Gunner was a great family dog. He was able to separate his work from his family. Gunner loved our two small children and had a Golden Retriever for a girlfriend at home, who he loved to chase all over the yard. Gunner was laid to rest on April 16th, 2009 as a result of liver cancer. He was laid down in his front yard in my arms, surrounded by his family. Gunner was buried next to our fellow partners, K-9 Shadow and K-9 Bolo.
"In God, and K-9's, we trust"
R. Todd Wood / Lieutenant
Conyers Police Department
1194 Scott Street
Conyers Georgia 30012
K-9 Gunner BIO
K-9 Gunner, affectionately referred to as “Gunny,” immigrated from Holland in 2004 in order to become a law enforcement K-9 here in the United States. In making the move to the U.S., Gunny joined the ranks of the Conyers Police Department in December 2004 under the direct supervision of K-9 Officer Jess Dillard. In Holland, K-9 Gunny held the life time title of Koninklijke Nederland's Politiehond Vereniging (KNPV), which is the highest title in Holland. Gunny successfully obtained a full P S D certification through the North American Police Work Dog Association, which is the highest certification NAPWDA offers. He also held certifications through the National Narcotic Detector Dog Association (NNDDA). Gunny was not only used by the Conyers Police Department, but was often called in to assist to law enforcement agencies in Rockdale County, Newton County, Walton County, GSP,and the DEA and ICE. Gunny was able to separate work from play. At work he would apprehend a suspect on the slightest, whispered command. He would come out of his car in a manner that were referred to as “auto-pilot” and immediately begin looking for narcotics. At home, he was as gentle and playful as a puppy. He was loved by K-9 Officer Dillard and his entire family. Gunny will go 10-42 at 1 K-9 Officer Dillard’s home on April 16, 2009. Gunny will be laid to rest on K-9 Officer Dillard’s property, where he will join the ranks of K-9 SHADOW and K-9 BOLO.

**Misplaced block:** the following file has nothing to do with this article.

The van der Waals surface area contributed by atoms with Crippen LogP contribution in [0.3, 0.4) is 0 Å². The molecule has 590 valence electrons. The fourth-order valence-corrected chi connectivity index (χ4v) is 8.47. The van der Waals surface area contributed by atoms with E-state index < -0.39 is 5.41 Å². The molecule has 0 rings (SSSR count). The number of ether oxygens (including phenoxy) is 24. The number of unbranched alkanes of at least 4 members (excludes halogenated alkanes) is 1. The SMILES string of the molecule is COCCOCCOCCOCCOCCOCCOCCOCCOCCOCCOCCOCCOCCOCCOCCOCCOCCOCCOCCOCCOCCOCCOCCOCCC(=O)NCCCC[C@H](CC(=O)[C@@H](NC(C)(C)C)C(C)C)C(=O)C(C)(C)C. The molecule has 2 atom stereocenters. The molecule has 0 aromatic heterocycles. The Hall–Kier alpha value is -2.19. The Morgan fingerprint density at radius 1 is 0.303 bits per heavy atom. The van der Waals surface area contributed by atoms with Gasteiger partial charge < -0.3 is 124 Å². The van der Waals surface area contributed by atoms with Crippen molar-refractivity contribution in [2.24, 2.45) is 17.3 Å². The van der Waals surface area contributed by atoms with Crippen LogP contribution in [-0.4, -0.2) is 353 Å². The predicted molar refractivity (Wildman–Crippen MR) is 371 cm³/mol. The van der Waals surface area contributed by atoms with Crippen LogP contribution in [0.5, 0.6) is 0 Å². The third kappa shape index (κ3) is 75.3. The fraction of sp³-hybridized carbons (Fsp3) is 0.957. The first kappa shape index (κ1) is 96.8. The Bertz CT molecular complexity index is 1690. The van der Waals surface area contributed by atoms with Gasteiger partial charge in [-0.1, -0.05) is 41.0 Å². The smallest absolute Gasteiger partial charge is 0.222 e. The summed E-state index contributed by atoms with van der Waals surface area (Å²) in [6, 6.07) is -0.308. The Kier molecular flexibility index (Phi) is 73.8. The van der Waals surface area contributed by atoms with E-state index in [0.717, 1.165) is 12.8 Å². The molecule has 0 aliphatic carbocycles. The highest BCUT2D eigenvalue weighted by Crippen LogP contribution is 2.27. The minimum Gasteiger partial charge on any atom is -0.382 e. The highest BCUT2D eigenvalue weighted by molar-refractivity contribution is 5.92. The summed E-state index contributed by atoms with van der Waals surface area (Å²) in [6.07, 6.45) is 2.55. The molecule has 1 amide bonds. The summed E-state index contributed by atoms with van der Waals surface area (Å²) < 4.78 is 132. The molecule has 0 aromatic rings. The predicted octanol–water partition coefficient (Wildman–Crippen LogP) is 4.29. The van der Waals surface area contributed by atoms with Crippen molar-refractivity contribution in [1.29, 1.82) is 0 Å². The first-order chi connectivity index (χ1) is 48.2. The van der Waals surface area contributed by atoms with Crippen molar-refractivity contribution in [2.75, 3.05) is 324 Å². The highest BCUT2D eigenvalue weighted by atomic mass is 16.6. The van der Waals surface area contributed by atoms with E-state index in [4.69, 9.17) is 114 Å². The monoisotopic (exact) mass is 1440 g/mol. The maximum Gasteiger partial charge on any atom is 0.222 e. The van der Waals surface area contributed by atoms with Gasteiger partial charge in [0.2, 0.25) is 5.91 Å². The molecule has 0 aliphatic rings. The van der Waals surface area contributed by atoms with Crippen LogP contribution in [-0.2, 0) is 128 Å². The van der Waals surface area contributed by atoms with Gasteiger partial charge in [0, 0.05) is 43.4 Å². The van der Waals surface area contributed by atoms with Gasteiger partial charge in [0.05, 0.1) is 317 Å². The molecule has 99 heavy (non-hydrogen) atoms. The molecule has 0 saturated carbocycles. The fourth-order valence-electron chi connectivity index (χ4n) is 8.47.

In Loving Memory of